Anaïs Nin’s The Winter of Artifice is on Kindle

The long odyssey of The Winter of Artifice has taken a new turn, seventy years after its publication in Paris—it is now available as a digital e-book on Kindle.   A brief history of The Winter of Artifice: After years of incubation, Anaïs Nin fictionalized three major events in her life: 1) her affair with Henry […]

Remnants of Anaïs Nin and Henry Miller at Shakespeare & Co.

In the summer of 2008, the Lawrence Durrell Society held its biannual conference at Université Paris X at Nanterre, France, at which I was scheduled to speak about the lost book of the Villa Seurat Series—Anaïs Nin’s The Winter of Artifice. We stayed in Vincennes, outside of Paris…you couldn’t visually tell it wasn’t Paris, except […]

Anaïs Nin Myth of the Day #4

Myth #4: Anaïs Nin was fluent in three languages: French, Spanish, and English. Fact: When Anaïs Nin’s father, Joaquín Nin, abandoned his family in Arachon, France, in 1913, she, her mother and her two younger brothers went to Barcelona and stayed with Joaquín’s parents. During the year or so they spent in Spain, Anaïs learned […]

Anaïs Nin Myth of the Day #2

Thanks to Kim for the following:   Myth #2: “Anaïs Nin was a success because of Henry Miller. He taught her to write and she used him. If it wasn’t for him she would’ve been completely unknown.” Fact: Henry Miller did indeed have a positive effect on Nin’s early fiction writing. The example above is […]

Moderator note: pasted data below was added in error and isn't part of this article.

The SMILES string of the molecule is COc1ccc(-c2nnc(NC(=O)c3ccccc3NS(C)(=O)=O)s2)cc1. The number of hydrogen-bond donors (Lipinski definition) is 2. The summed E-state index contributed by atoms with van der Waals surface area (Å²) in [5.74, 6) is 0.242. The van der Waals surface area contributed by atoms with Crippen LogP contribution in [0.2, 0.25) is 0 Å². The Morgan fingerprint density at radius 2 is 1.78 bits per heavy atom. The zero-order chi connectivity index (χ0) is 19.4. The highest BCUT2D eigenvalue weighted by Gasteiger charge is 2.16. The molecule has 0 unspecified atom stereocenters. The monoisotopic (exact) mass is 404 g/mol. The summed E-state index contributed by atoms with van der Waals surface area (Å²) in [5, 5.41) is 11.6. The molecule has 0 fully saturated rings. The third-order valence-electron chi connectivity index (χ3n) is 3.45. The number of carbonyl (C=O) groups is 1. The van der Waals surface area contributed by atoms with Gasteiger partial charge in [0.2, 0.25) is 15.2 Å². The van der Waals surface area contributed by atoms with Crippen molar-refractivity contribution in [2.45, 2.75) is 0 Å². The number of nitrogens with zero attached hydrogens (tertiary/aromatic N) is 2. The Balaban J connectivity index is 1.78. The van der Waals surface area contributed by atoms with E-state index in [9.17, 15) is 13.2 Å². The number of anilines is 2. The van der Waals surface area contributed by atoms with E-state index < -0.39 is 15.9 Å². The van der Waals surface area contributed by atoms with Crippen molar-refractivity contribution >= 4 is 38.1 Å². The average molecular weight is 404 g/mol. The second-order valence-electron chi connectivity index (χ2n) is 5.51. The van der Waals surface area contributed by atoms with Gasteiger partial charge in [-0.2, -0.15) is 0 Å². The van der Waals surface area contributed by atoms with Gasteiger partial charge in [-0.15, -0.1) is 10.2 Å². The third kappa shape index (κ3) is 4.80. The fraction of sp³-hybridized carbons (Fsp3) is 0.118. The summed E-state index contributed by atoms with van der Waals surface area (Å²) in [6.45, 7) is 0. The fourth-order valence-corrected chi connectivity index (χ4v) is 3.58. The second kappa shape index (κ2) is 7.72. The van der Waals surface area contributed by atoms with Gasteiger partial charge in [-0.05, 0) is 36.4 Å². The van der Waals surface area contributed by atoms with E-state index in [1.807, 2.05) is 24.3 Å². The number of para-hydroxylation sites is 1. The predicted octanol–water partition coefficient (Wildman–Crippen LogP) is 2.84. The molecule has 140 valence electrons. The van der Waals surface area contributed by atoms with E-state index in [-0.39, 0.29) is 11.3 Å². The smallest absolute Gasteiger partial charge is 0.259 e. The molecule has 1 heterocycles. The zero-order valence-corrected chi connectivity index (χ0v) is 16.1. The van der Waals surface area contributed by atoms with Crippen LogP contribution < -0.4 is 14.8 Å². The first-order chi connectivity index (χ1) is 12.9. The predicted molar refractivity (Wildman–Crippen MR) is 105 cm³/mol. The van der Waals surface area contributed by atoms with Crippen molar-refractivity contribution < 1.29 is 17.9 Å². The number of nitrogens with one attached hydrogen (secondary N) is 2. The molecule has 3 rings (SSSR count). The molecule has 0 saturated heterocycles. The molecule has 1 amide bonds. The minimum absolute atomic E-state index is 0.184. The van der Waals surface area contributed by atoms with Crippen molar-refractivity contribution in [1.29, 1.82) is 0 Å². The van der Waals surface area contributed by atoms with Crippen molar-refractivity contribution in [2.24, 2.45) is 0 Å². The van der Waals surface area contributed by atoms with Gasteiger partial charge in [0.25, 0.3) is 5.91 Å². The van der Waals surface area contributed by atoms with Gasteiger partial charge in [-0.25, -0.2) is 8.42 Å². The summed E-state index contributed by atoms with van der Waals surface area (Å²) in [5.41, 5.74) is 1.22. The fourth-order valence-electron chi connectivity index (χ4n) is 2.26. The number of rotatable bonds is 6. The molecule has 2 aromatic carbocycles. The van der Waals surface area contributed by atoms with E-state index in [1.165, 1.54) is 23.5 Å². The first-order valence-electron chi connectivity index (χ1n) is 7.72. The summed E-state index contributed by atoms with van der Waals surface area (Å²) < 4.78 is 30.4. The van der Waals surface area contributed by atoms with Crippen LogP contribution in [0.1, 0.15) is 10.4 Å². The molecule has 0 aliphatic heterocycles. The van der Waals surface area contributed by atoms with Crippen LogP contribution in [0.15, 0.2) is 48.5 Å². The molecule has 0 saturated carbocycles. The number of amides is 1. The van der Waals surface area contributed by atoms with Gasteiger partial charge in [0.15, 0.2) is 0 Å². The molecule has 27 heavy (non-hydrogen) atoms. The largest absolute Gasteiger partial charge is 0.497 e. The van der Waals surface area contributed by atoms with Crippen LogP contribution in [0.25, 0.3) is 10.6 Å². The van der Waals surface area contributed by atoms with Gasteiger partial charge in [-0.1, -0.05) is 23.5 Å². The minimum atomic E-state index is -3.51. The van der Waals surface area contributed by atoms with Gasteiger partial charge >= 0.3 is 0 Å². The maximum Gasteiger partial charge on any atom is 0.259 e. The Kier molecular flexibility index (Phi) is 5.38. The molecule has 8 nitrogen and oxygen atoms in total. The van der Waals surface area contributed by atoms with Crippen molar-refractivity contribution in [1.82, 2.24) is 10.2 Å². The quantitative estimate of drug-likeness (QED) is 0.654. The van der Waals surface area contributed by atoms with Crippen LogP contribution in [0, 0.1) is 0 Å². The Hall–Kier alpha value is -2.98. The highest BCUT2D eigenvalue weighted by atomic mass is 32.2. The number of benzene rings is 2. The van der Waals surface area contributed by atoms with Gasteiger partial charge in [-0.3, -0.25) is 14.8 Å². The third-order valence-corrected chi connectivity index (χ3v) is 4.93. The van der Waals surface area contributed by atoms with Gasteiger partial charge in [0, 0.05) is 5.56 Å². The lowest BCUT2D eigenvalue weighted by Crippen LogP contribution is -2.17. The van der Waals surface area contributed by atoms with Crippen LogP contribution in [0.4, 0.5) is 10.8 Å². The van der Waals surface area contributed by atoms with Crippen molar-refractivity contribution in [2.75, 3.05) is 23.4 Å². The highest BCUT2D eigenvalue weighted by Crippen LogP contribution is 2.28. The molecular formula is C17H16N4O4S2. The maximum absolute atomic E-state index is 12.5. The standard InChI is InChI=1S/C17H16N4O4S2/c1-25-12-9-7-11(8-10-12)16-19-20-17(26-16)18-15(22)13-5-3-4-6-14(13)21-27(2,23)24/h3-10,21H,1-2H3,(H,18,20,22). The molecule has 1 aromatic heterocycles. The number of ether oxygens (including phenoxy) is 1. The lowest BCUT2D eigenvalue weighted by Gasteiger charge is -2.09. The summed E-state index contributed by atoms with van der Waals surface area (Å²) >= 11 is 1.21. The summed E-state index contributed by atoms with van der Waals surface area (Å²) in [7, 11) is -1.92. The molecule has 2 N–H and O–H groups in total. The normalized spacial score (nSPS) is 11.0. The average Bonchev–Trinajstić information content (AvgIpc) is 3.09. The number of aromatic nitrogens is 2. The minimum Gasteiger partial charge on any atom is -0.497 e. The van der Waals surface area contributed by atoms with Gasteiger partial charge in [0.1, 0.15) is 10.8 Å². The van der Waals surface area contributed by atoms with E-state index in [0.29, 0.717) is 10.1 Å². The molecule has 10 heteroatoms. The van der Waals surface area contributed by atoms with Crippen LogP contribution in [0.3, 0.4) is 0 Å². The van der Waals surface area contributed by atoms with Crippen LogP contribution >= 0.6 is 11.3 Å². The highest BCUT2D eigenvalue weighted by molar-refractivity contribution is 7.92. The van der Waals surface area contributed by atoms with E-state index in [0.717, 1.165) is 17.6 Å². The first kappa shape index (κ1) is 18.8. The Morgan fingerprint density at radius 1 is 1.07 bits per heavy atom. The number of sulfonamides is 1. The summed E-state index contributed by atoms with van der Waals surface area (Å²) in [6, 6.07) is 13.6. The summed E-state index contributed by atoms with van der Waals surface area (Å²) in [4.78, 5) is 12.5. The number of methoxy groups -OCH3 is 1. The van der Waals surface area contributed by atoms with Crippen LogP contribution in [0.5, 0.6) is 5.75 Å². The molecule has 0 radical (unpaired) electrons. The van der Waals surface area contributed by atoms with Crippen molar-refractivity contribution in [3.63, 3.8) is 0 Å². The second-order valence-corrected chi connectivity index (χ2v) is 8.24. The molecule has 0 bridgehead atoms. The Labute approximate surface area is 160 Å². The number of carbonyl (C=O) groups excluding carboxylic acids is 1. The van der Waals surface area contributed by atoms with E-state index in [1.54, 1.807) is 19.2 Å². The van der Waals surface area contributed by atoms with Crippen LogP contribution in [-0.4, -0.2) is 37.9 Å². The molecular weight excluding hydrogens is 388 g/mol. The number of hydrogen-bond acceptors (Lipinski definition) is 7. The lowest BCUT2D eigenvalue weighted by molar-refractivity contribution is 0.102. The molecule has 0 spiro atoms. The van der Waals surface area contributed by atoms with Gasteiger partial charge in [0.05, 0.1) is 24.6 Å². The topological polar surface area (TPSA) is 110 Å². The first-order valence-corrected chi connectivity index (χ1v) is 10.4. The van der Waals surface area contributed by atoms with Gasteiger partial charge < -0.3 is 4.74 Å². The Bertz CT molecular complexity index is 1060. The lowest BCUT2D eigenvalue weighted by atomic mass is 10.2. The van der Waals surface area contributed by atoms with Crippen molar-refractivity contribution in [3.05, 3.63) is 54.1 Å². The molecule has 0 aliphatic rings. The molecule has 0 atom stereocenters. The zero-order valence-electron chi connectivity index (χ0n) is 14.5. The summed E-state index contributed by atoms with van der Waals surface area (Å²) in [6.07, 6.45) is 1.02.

Anais Nin’s doctored copy of The Winter of Artifice

This copy of the original Obelisk Press (Paris, 1939) edition of ‘The Winter of Artifice’ was literally cut up by Anais Nin in New York after fleeing Paris at the onset of war. Because the Obelisk Press version was banned in America, Nin had no choice but to cut out the parts of the book the censors found intolerable. That meant the story “Djuna,” which was the fictionalized version of ‘Henry & June,’ was totally cut out, and good portions of the other 2 stories (“Lillith,” which became the story “Winter of Artifice,” and “The Voice”) were heavily edited of all offensive passages. The result was the Gemor Press version of ‘Winter of Artifice’ (1942), which was privately published in America. Not until 2007, when Sky Blue Press brought out a facsimile of the Obelisk Press edition, has the original version been in print.